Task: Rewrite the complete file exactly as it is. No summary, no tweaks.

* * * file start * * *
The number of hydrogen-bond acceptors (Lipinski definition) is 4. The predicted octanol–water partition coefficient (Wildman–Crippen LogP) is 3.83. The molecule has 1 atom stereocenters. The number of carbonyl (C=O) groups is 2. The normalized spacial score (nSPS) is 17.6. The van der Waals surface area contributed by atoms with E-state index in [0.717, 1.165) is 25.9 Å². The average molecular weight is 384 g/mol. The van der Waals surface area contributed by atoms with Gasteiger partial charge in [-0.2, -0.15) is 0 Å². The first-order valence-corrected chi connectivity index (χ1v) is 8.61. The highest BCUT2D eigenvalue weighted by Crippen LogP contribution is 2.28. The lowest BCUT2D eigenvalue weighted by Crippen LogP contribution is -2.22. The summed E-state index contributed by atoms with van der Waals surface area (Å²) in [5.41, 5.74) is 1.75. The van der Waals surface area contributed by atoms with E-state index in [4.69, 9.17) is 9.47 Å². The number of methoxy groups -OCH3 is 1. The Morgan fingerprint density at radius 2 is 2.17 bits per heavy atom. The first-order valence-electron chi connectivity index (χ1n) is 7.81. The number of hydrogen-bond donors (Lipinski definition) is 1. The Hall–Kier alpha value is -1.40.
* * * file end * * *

The number of hydrogen-bond acceptors (Lipinski definition) is 4. The predicted octanol–water partition coefficient (Wildman–Crippen LogP) is 3.83. The molecule has 1 atom stereocenters. The number of carbonyl (C=O) groups is 2. The normalized spacial score (nSPS) is 17.6. The van der Waals surface area contributed by atoms with E-state index in [0.717, 1.165) is 25.9 Å². The average molecular weight is 384 g/mol. The van der Waals surface area contributed by atoms with Gasteiger partial charge in [-0.2, -0.15) is 0 Å². The first-order valence-corrected chi connectivity index (χ1v) is 8.61. The highest BCUT2D eigenvalue weighted by Crippen LogP contribution is 2.28. The lowest BCUT2D eigenvalue weighted by Crippen LogP contribution is -2.22. The summed E-state index contributed by atoms with van der Waals surface area (Å²) in [5.41, 5.74) is 1.75. The van der Waals surface area contributed by atoms with E-state index in [4.69, 9.17) is 9.47 Å². The number of methoxy groups -OCH3 is 1. The Morgan fingerprint density at radius 2 is 2.17 bits per heavy atom. The first-order valence-electron chi connectivity index (χ1n) is 7.81. The number of hydrogen-bond donors (Lipinski definition) is 1. The Hall–Kier alpha value is -1.40.